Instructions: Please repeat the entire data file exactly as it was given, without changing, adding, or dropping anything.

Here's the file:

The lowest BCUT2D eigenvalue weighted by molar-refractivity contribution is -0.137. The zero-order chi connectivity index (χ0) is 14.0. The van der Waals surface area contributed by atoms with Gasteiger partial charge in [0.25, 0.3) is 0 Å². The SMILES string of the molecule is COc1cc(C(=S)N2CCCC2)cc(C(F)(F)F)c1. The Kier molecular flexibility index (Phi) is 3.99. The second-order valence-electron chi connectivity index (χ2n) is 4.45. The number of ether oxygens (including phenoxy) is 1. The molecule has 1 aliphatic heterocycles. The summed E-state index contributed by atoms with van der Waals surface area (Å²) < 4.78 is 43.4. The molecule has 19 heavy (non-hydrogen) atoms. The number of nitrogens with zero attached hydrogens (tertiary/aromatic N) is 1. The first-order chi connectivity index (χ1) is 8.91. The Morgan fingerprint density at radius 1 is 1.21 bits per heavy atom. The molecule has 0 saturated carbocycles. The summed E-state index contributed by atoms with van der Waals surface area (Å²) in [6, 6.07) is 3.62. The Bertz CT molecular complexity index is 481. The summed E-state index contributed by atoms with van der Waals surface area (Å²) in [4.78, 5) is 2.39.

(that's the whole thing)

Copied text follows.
The lowest BCUT2D eigenvalue weighted by molar-refractivity contribution is -0.137. The zero-order chi connectivity index (χ0) is 14.0. The van der Waals surface area contributed by atoms with Gasteiger partial charge in [0.25, 0.3) is 0 Å². The SMILES string of the molecule is COc1cc(C(=S)N2CCCC2)cc(C(F)(F)F)c1. The Kier molecular flexibility index (Phi) is 3.99. The second-order valence-electron chi connectivity index (χ2n) is 4.45. The number of ether oxygens (including phenoxy) is 1. The molecule has 1 aliphatic heterocycles. The summed E-state index contributed by atoms with van der Waals surface area (Å²) < 4.78 is 43.4. The molecule has 19 heavy (non-hydrogen) atoms. The number of nitrogens with zero attached hydrogens (tertiary/aromatic N) is 1. The first-order chi connectivity index (χ1) is 8.91. The Morgan fingerprint density at radius 1 is 1.21 bits per heavy atom. The molecule has 0 saturated carbocycles. The summed E-state index contributed by atoms with van der Waals surface area (Å²) in [6, 6.07) is 3.62. The Bertz CT molecular complexity index is 481. The summed E-state index contributed by atoms with van der Waals surface area (Å²) in [4.78, 5) is 2.39.